In April this year while I was almost completing my masters degree at Columbia University in New York, I made several attempts to interview Luis Moreno Ocampo, the first prosecutor of the International Criminal Court (ICC) from 2003 to 2012 .
I wanted to get his views on the collapse of the cases he instituted against six Kenyans for their alleged roles in the deadly clashes that broke out in parts of the country following the announcement of President Mwai Kibaki as the winner of the December 2007 elections.
At the time, Mr Ocampo was a senior partner at Getnick & Getnick LLP in New York, barely 20 minutes away by train from Columbia University. He has since started his own consultancy firm, Moreno Ocampo LLC also based in New York.
After sending several requests to him on his law firm’s email account, Mr Ocampo’s secretary, Ms Elizabeth Brown, finally replied saying the lawyer would not grant me an interview but was willing to write an opinion piece on condition that he would have to see the final edits before publishing.
I wrote back informing her that my editor was okay with him writing an opinion piece reflecting ICC’s legacy in Kenyan politics ahead of the August 8 General Election, but will not see the final edits as he had requested.
Further emails to him and her secretary went unanswered and it took a French visiting professor of political science at Columbia University to guess why he probably declined to grant me the interview or even write the opinion piece.
“Ocampo has been caricatured as an imperious character, fit for TV, rather than the high flying lawyer he once was,” the professor told me. “That has hurt his ego and his career post-ICC. You can hardly find anyone to talk positively about him in the international justice system,” he added.
The professor, whom we cannot name because of the sensitivity of the issue, further, explained the Kenyan cases had done irreparable damage to Mr Ocampo’s reputation, cultivated through brilliant legal work and by playing the media to his advantage.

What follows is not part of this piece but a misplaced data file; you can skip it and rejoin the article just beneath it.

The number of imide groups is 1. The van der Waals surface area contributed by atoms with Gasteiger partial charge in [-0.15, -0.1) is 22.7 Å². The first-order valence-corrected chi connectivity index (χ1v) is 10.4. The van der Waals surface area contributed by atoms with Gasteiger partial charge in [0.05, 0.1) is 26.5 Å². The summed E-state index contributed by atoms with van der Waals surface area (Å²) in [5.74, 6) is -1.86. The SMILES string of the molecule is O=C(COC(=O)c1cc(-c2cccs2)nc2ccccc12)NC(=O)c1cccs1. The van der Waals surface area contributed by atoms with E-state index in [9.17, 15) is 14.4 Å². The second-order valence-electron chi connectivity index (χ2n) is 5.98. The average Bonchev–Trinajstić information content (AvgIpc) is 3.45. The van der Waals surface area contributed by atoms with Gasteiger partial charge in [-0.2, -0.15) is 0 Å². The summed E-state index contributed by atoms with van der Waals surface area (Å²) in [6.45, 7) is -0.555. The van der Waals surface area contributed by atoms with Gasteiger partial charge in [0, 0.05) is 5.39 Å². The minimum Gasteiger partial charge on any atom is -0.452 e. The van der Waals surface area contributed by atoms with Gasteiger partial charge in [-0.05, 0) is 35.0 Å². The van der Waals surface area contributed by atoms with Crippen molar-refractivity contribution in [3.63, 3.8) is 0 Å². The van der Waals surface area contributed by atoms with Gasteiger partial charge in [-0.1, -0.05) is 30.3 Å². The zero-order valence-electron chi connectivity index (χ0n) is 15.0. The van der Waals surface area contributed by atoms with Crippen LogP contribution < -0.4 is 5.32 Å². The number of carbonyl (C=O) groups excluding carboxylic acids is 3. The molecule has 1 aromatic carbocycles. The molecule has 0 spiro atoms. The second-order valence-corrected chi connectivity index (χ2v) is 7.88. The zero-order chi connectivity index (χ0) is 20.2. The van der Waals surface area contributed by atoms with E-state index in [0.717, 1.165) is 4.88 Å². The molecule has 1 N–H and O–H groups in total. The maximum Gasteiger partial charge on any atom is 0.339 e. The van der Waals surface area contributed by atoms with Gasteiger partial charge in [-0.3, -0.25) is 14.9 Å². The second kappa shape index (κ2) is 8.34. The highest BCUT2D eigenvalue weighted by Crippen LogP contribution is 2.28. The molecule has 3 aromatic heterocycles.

“He simply did not realise the magnitude of the cases he took on in Kenya. Most of the international community didn’t either, but Ocampo’s singular failure, as the prosecutor, failure to skilfully analyse the nuances of the Kenyan situation was his undoing,” he said.
The Argentinian-born lawyer is both credited for putting the court on the international map through his numerous TV appearances in which he often bragged that the court was on a mission to put a stop to global impunity of rogue leaders.
However, the “world’s prosecutor”, as he was dubbed, is equally blamed for damaging its reputation for his shoddy investigations into the Kenyan violence that doomed the cases from the start. “He prosecuted the case through the media to cover up for the shoddy job he did on getting hard evidence,” said the professor.
On December 14, 2010, Mr Ocampo named six Kenyans as bearing the greatest responsibility for the 2007-8 post-election violence. From the President Kibaki side, he named then Deputy Prime Minister Uhuru Kenyatta, Head of Public Service Francis Muthaura and Police Commissioner Maj Gen (Rtd) Hussein Ali.
On Prime Minister Raila Odinga’s side, he named Agriculture minister William Ruto, his Industrialisation counterpart Henry Kosgey and radio journalist Joshua Sang.